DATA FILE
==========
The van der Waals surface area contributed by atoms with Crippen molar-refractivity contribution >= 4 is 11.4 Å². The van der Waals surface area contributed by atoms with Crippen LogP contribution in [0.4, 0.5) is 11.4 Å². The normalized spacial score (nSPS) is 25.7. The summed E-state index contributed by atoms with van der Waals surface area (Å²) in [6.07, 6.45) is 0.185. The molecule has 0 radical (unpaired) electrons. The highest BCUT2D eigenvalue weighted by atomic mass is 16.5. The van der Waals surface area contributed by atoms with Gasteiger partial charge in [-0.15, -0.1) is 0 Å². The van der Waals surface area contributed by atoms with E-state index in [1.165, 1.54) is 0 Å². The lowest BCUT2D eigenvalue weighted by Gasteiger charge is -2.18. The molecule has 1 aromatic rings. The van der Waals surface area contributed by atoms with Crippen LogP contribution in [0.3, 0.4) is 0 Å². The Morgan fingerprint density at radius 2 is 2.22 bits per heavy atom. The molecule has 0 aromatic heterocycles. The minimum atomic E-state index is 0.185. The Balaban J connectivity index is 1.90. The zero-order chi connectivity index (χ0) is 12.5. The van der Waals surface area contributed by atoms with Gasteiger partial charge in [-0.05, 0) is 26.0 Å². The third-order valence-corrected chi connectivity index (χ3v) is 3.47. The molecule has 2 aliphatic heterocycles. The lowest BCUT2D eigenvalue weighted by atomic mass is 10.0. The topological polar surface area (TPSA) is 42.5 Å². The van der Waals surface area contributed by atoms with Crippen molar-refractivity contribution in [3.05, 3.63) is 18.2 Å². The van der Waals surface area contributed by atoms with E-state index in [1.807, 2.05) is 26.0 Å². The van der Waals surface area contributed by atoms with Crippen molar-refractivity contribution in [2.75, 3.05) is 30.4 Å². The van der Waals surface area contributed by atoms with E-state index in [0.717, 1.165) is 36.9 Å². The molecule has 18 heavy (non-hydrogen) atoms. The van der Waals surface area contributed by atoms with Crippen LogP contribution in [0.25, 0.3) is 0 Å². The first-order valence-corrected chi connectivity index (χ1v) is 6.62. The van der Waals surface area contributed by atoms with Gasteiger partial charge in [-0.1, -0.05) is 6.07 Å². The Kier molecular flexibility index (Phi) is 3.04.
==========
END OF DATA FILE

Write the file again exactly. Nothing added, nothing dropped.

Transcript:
The van der Waals surface area contributed by atoms with Crippen molar-refractivity contribution >= 4 is 11.4 Å². The van der Waals surface area contributed by atoms with Crippen LogP contribution in [0.4, 0.5) is 11.4 Å². The normalized spacial score (nSPS) is 25.7. The summed E-state index contributed by atoms with van der Waals surface area (Å²) in [6.07, 6.45) is 0.185. The molecule has 0 radical (unpaired) electrons. The highest BCUT2D eigenvalue weighted by atomic mass is 16.5. The van der Waals surface area contributed by atoms with Gasteiger partial charge in [-0.15, -0.1) is 0 Å². The van der Waals surface area contributed by atoms with E-state index in [1.165, 1.54) is 0 Å². The lowest BCUT2D eigenvalue weighted by Gasteiger charge is -2.18. The molecule has 1 aromatic rings. The van der Waals surface area contributed by atoms with Crippen LogP contribution in [0.3, 0.4) is 0 Å². The Morgan fingerprint density at radius 2 is 2.22 bits per heavy atom. The molecule has 0 aromatic heterocycles. The minimum atomic E-state index is 0.185. The Balaban J connectivity index is 1.90. The zero-order chi connectivity index (χ0) is 12.5. The van der Waals surface area contributed by atoms with Gasteiger partial charge in [-0.05, 0) is 26.0 Å². The third-order valence-corrected chi connectivity index (χ3v) is 3.47. The molecule has 2 aliphatic heterocycles. The lowest BCUT2D eigenvalue weighted by atomic mass is 10.0. The topological polar surface area (TPSA) is 42.5 Å². The van der Waals surface area contributed by atoms with Crippen molar-refractivity contribution in [3.05, 3.63) is 18.2 Å². The van der Waals surface area contributed by atoms with E-state index in [1.807, 2.05) is 26.0 Å². The van der Waals surface area contributed by atoms with Crippen molar-refractivity contribution in [2.75, 3.05) is 30.4 Å². The van der Waals surface area contributed by atoms with E-state index in [0.717, 1.165) is 36.9 Å². The molecule has 18 heavy (non-hydrogen) atoms. The van der Waals surface area contributed by atoms with Crippen LogP contribution in [0.25, 0.3) is 0 Å². The first-order valence-corrected chi connectivity index (χ1v) is 6.62. The van der Waals surface area contributed by atoms with Gasteiger partial charge in [-0.1, -0.05) is 6.07 Å². The Kier molecular flexibility index (Phi) is 3.04.